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What Can My Former Employer Say About Me?

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While on the job hunt, one of the most critical pieces of information that many prospective employers ask for is a list of references. For many people, obtaining those references is not a big deal. However, if you have lost your job or left on less-than-ideal terms, you may have some qualms about providing these references in fear of how it may impact your opportunity for a new job.

Under California law, an employer is not obligated to provide a reference for a former employee, but should it choose to do so, the employer may provide information about job performance, qualifications, and eligibility for rehire. Generally, employers cannot be sued for what is contained in these references as long as their statements are based on credible evidence and made without malice. However, if an employer knows that the statements are false, or acts with reckless disregard for the truth, it could find itself liable in a defamation lawsuit. If you are worried that your former employer has spoken negatively about you and has tanked your job prospects, a skilled employment attorney can work with you to protect your rights. Depending on your specific situation, you may be able to file a lawsuit against your former employer to recover for any losses you have suffered as a result of your former employer’s actions.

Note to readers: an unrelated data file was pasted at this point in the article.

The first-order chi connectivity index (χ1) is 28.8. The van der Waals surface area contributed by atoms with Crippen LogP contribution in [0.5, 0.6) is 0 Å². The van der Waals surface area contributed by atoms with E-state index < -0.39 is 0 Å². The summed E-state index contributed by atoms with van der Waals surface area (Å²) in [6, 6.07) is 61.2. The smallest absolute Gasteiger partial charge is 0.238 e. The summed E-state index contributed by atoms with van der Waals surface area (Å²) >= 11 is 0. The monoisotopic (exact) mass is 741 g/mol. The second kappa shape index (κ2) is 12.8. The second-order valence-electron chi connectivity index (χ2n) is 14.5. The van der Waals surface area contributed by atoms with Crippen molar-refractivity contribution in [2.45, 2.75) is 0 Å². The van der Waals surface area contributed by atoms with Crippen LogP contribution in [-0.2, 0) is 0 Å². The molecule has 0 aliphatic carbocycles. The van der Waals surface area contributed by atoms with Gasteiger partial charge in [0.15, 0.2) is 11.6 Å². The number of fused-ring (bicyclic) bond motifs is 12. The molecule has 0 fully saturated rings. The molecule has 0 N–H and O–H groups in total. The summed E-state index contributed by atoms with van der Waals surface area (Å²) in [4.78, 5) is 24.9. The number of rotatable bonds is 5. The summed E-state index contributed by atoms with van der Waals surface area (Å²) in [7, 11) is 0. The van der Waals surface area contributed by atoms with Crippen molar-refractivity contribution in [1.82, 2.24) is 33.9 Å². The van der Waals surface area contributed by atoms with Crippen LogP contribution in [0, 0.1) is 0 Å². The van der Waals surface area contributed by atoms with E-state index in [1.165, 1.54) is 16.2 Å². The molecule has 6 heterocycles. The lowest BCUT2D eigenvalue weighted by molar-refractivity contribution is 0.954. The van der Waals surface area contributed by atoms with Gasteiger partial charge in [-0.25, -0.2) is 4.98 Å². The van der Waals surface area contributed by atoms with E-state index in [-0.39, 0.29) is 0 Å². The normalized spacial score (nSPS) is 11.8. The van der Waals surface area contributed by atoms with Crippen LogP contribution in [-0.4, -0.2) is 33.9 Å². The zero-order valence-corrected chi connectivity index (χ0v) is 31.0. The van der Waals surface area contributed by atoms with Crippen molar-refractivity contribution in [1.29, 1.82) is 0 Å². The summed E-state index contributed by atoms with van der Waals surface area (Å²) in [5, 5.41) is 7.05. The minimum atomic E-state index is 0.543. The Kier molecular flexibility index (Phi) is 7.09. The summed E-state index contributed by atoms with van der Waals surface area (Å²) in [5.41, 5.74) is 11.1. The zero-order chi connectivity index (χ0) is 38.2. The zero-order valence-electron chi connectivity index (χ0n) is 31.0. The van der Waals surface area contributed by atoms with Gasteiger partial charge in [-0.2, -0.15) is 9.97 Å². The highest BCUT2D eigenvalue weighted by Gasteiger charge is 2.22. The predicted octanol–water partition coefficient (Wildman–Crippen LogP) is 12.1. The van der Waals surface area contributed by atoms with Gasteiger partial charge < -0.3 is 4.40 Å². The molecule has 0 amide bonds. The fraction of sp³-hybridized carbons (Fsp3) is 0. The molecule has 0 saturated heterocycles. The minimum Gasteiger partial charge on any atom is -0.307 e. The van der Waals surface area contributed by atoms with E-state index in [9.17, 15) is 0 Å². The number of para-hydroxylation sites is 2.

California Law on References

As a general rule, employers in California have a limited immunity (also known as a qualified privilege) for communications with other employers about a former employee. Generally, immunity provides absolute protection from potential lawsuits. However, a limited immunity is not absolute, leaving a window open for the employer to still be culpable for specific communications it makes outside of its qualified privilege. Normally, former employers do not have immunity from making statements that are:

  • Malicious
  • False or reckless
  • About protected activities, such as political speech or union activities
  • Unsolicited
  • In violation of a contract (such as a non-disparagement clause)

However, this does not mean that employers will automatically be liable if they make a statement that falls into one of these categories. Instead, the former employee will still need to prove that their employer defamed them. In addition, if a former employer intentionally provides information about an employee without being asked to do so, this may qualify as evidence that the statement is either false or that it was made for the purpose of preventing that person from being hired. In this situation, the former employer may be held responsible for volunteering the information to a prospective employer.

For example: